Onomatopoeia that vivifies lyricism with crude and brutal elements of reality was used in poetry (from Aristophanes to Pascoli) more or less timidly. We Futurists initiate the constant, audacious use of onomatopoeia. This should not be systematic. For instance, my Adrianople Siege-Orchestra and my Battle Weight + Smell required many onomatopoetic harmonies. Always with the aim of giving the greatest number of vibrations and a deeper synthesis of life, we abolish all stylistic bonds, all the bright buckles with which the traditional poets link images together in their prosody. Instead we employ the very brief or anonymous mathematical and musical symbols and we put between parentheses indications such as (fast) (faster) (slower) (two-beat time) to control the speed of the style. These parentheses can even cut into a word or an onomatopoetic harmony.
I initiate a typographical revolution aimed at the bestial, nauseating idea of the book of passéist and D’Annunzian verse, on seventeenth-century handmade paper bordered with helmets, Minervas, Apollos, elaborate red initials, vegetables, mythological missal ribbons, epigraphs, and roman numerals. The book must be the Futurist expression of our Futurist thought. Not only that. My revolution is aimed at the so-called typographical harmony of the page, which is contrary to the flux and reflux, the leaps and bursts of style that run through the page. On the same page, therefore, we will use three or four colours of ink, or even twenty different typefaces if necessary. For example: italics for a series of similar or swift sensations, boldface for the violent onomatopoeias, and so on. With this typographical revolution and this multicolored variety in the letters I mean to redouble the expressive force of words.
I oppose the decorative, precious aesthetic of Mallarmé and his search for the rare word, the one indispensable, elegant, suggestive, exquisite adjective. I do not want to suggest an idea or a sensation with passéist airs and graces. Instead I want to grasp them brutally and hurl them in the reader’s face.
Moreover, I combat Mallarmé’s static ideal with this typographical revolution that allows me to impress on the words (already free, dynamic, and torpedo-like) every velocity of the stars, the clouds, aeroplanes, trains, waves, explosives, globules of seafoam, molecules, and atoms.
Thus I realize the fourth principle of my First Futurist Manifesto: ‘We affirm that the world’s beauty is enriched by a new beauty: the beauty of speed.’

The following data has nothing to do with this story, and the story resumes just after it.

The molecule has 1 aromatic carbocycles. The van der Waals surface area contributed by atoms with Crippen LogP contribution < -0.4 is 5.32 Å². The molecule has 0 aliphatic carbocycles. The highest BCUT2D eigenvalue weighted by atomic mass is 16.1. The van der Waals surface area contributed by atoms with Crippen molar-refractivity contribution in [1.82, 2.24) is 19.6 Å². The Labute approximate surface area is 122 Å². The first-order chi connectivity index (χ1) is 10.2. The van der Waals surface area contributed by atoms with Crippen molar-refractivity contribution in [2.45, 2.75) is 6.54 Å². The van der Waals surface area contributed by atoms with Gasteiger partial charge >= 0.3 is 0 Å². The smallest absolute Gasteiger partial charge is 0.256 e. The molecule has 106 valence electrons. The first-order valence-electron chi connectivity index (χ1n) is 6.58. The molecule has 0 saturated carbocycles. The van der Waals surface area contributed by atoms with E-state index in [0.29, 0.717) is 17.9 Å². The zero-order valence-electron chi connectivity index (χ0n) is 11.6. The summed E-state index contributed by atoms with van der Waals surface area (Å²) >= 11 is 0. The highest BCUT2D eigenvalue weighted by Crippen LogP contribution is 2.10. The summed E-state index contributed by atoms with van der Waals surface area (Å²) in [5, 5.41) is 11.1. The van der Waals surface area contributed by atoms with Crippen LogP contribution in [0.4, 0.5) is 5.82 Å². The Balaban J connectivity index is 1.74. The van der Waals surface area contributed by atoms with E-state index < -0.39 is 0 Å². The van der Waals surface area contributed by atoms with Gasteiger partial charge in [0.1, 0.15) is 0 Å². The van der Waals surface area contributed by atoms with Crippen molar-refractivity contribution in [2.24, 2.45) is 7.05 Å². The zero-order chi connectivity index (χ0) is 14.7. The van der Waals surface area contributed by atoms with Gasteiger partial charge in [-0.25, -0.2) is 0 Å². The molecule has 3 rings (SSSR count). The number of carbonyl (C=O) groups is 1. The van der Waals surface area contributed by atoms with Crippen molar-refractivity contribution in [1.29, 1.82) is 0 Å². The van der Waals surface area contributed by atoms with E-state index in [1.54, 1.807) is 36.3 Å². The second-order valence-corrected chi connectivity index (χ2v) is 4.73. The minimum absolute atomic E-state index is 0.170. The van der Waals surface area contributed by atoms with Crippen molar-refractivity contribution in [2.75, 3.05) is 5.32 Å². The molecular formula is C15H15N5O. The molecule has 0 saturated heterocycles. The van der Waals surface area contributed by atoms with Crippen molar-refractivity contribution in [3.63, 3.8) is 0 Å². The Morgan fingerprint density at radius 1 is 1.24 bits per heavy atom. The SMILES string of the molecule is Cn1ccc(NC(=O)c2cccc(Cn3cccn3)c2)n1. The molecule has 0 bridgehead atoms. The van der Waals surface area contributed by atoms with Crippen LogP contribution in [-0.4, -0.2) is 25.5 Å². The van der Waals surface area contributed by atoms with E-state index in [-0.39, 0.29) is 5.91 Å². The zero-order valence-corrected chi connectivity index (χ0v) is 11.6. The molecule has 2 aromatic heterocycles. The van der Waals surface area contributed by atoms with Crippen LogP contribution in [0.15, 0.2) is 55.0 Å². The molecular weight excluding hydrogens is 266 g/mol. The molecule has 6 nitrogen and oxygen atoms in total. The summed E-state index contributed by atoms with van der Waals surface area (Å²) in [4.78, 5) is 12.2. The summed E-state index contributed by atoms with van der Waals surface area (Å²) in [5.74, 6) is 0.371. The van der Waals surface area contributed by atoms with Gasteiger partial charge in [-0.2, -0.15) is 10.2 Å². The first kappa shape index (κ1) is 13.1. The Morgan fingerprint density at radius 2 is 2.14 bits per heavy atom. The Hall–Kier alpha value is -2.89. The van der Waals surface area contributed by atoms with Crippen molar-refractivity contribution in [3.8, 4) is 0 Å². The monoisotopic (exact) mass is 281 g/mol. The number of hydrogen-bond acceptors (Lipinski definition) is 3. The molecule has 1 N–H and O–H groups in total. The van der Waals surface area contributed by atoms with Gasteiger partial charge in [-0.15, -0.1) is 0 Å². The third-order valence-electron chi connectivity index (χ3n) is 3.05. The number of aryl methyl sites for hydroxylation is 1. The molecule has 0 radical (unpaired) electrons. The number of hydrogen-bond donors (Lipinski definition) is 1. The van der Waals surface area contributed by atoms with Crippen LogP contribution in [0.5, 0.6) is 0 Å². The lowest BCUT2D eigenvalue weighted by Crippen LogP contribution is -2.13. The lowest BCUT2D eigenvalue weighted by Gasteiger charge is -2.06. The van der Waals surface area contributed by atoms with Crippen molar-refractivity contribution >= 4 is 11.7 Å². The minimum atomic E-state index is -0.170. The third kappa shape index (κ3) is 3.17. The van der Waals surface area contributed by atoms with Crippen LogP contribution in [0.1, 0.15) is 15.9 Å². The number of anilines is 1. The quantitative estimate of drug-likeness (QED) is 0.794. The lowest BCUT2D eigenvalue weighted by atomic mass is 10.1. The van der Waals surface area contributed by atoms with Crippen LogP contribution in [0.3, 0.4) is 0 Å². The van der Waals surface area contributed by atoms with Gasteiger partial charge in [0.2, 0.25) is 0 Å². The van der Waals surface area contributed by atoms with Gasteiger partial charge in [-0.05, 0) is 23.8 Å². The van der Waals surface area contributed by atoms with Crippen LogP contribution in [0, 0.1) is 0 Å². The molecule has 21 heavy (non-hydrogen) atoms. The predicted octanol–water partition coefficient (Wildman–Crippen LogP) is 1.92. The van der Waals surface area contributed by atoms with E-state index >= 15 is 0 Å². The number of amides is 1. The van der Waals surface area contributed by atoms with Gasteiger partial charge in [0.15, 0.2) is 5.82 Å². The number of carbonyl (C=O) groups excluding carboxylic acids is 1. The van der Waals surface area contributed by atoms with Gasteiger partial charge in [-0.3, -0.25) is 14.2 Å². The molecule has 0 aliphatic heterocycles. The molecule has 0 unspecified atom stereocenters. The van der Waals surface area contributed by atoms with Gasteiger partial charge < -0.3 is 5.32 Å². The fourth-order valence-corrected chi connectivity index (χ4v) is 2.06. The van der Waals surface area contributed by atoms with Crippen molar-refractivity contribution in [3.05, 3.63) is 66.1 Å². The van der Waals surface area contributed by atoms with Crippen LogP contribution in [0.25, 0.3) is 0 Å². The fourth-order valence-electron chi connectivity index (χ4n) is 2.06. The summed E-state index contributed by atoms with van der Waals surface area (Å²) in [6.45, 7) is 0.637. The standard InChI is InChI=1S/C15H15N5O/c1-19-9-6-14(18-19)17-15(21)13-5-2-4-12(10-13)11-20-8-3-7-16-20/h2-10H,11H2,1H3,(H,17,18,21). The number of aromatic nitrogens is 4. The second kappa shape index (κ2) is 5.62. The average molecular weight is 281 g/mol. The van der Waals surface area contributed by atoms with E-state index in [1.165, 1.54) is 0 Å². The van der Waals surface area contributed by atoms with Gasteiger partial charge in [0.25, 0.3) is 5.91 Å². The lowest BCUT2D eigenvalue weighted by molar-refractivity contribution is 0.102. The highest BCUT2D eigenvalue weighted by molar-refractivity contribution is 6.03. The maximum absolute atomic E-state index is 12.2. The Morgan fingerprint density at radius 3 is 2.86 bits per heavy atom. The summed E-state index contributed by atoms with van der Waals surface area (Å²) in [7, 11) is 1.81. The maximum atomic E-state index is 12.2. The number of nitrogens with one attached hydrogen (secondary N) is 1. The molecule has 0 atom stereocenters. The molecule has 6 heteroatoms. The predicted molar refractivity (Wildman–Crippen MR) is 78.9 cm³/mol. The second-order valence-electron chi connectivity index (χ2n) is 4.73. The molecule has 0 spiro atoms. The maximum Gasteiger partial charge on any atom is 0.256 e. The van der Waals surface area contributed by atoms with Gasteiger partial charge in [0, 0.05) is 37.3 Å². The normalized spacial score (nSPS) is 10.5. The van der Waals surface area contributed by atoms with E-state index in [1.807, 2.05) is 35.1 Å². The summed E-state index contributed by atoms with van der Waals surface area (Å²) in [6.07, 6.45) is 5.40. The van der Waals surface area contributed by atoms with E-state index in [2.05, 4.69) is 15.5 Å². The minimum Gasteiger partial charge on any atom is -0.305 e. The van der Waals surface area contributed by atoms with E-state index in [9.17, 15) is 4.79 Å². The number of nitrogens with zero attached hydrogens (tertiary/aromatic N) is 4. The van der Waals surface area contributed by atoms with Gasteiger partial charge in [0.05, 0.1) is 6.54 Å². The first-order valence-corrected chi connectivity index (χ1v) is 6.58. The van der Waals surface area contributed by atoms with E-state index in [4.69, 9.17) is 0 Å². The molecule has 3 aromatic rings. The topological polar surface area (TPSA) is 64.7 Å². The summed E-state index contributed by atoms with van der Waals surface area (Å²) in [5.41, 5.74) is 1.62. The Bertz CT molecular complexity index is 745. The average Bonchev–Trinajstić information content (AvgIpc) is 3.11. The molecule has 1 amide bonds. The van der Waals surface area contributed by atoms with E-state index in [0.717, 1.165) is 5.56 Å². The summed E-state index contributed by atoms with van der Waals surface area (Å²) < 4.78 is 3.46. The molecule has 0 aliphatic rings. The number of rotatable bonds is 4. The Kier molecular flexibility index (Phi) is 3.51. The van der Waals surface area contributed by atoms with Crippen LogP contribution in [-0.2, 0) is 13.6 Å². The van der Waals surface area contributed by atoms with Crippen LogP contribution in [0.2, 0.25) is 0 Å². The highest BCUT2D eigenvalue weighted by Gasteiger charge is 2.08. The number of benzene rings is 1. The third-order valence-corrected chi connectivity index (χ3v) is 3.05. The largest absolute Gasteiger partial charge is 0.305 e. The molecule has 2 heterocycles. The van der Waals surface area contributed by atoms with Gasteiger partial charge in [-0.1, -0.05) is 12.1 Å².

In addition, I have conceived multilinear lyricism, with which I succeed in reaching that lyric simultaneity that obsessed the Futurist painters as well: multilinear lyricism by means of which I am sure to achieve the most complex lyric simultaneities.
On several parallel lines, the poet will throw out several chains of colour, sound, smell, noise, weight, thickness, analogy. One of these lines might, for instance, be olfactory, another musical, another pictorial.
Let us suppose that the chain of pictorial sensations and analogies dominates the others. In this case it will be printed in a heavier typeface than the second and third lines (one of them containing, for example, the chain of musical sensations and analogies, the other the chain of olfactory sensations and analogies).
Given a page that contains many bundles of sensations and analogies, each of which is composed of three or four lines, the chain of pictorial sensations and analogies (printed in boldface) will form the first line of the first bundle and will continue (always in the same type) on the first line of all the other bundles.
The chain of musical sensations and analogies, less important than the chain of pictorial sensations and analogies (first line) but more important than that of the olfactory sensations and analogies (third line), will be printed in smaller type than that of the first line and larger than that of the third.
Free expressive orthography
The historical necessity of free expressive orthography is demonstrated by the successive revolutions that have continuously freed the lyric powers of the human race from shackles and rules.
1. In fact, the poets began by channeling their lyric intoxication into a series of equal breaths, with accents, echoes, assonances, or rhymes at pre-established intervals (traditional metric). Then the poets varied these different measured breaths of their predecessors’ lungs with a certain freedom.
2. Later the poets realized that the different moments of their lyric intoxication had to create breaths suited to the most varied and surprising intervals, with absolute freedom of accentuation. Thus they arrived at free verse, but they still preserved the syntactic order of the words, so that the lyric intoxication could flow down to the listeners by the logical canal of syntax.
3. Today we no longer want the lyric intoxication to order the words syntactically before launching them forth with the breaths we have invented, and we have words-in-freedom. Moreover our lyric intoxication should freely deform, reflesh the words, cutting them short, stretching them out, reinforcing the center or the extremities, augmenting or diminishing the number of vowels and consonants. Thus we will have the new orthography that I call free expressive. This instinctive deformation of words corresponds to our natural tendency towards onomatopoeia. It matters little if the deformed word becomes ambiguous. It will marry itself to the onomatopoetic harmonies, or the noise-summaries, and will permit us soon to reach the onomatopoetic psychic harmony, the sonorous but abstract expression of an emotion or a pure thought. But one may object that my words-in-freedom, my imagination without strings, demand special speakers if they are to be understood. Although I do not care for the comprehension of the multitude, I will reply that the number of Futurist public speakers is increasing and that any admired traditional poem, for that matter, requires a special speaker if it is to be understood.